Colorado

Meet the teacher who couldn’t read

John Corcoran took extraordinary measures to keep his secret.

He acted up in class, preferring expulsion to anyone finding out. In college, he recruited some buddies to help him confiscate a professor’s filing cabinet to gain access to tests. He talked the talk of a college-educated professional. He even taught for 17 years in California and had reasonable success with his students.

All the while, he couldn’t read. And he didn’t learn until he was 48 years old.

Corcoran shared his story Thursday with an audience, which included more than a dozen teachers, at the Independence Institute’s new Freedom Embassy building in downtown Denver. (His wife helped keep him on track, and you can hear her voice in the podcast.)

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With money made in real estate, Corcoran founded the John Corcoran Foundation, which provides access to phonics-based tutoring services for children and adults who don’t know how to read or are below grade level. It also works with college teacher education programs to make sure new teachers know how to reach all students.

Corcoran has also written books, including The Teacher Who Couldn’t Read and The Bridge to Literacy: No Child or Adult Left Behind.

He said it’s time to banish the term “learning disabled.”

“We are able to learn,” he said. “If I learned to read at 48, I should have been able to learn at 8.  I bought into the big lie that something was wrong with my brain.”

Corcoran, who said he has an “oral language processing issue,” said the key lies in instruction. He said we have the knowledge to teach all people to read – but lack the will to make it happen.

John Corcoran

“If we teach our children to read, we are going to fill a big hole in America’s soul.”

Corcoran grew up in a literate home with a family who loved him. He slid through the early grades with teachers assuring his parents he’d get it. In the upper grades, he acted up rather than risk getting called on or having anyone find out he still couldn’t read.

”I was a loser by the time I was 8 years old. I was in the dumb row. The dominant language in the schoolhouse is the written word.”

Suspensions and expulsions followed. As he grew older, he got into sports and became a sought-after athlete with charm and social grace. He learned to keep his mouth shut – and to cheat. He dated the valedictorian and hung out with his college-bound peers so he could emulate them.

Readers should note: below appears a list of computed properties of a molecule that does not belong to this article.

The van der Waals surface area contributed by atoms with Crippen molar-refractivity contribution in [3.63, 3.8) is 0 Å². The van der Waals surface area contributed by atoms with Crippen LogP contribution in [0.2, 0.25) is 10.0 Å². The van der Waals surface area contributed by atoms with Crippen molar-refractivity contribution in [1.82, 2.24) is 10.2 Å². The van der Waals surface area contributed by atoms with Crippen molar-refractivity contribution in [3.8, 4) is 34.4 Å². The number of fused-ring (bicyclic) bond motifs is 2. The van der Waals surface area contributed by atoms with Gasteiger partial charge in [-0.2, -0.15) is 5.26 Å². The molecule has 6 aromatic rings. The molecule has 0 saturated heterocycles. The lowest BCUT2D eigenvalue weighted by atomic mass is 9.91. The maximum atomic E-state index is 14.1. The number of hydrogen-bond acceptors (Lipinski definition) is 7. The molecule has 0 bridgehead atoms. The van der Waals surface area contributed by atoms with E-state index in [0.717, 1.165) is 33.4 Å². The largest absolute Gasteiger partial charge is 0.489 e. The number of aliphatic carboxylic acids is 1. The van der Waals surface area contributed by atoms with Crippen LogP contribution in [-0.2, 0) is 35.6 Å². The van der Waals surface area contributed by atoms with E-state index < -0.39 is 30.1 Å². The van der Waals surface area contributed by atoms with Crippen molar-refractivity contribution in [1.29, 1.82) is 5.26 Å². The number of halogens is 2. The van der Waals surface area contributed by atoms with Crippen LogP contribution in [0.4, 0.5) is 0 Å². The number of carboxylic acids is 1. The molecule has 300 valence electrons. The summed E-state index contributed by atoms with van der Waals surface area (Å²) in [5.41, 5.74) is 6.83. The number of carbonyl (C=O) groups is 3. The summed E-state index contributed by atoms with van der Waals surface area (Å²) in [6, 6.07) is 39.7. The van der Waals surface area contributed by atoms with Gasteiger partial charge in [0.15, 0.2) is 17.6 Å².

He was awarded an athletic scholarship and attended the University of Texas at El Paso, then called Texas Western, earning a bachelor’s degree in education and business administration. He ended up teaching for 17 years, relying heavily on guest speakers to fill gaps caused by his hidden illiteracy.

“Nobody enabled me. I was surviving, I didn’t trust anybody. I didn’t believe anyone could teach me to read.”

What's Your Education Story?

As the 2018 school year begins, join us for storytelling from Indianapolis educators

PHOTO: Dylan Peers McCoy/Chalkbeat
Sarah TeKolste, right, and Lori Jenkins at a Teacher Story Slam, in April.

In partnership with Teachers Lounge Indy, Chalkbeat is hosting another teacher story slam this fall featuring educators from across the city.

Over the past couple of years, Chalkbeat has brought readers personal stories from teachers and students through the events. Some of our favorites touched on how a teacher won the trust of her most skeptical student, why another teacher decided to come out to his students, and one educator’s call to ramp up the number of students pursuing a college education.

The event, 5:30 p.m. Thursday, Sept. 13, is free and open to the public — please RSVP here.

Event details:

5:30 p.m. to 7:30 p.m.
Thursday, Sept. 13, 2018
Tube Factory artspace
1125 Cruft St., Indianapolis, IN 46203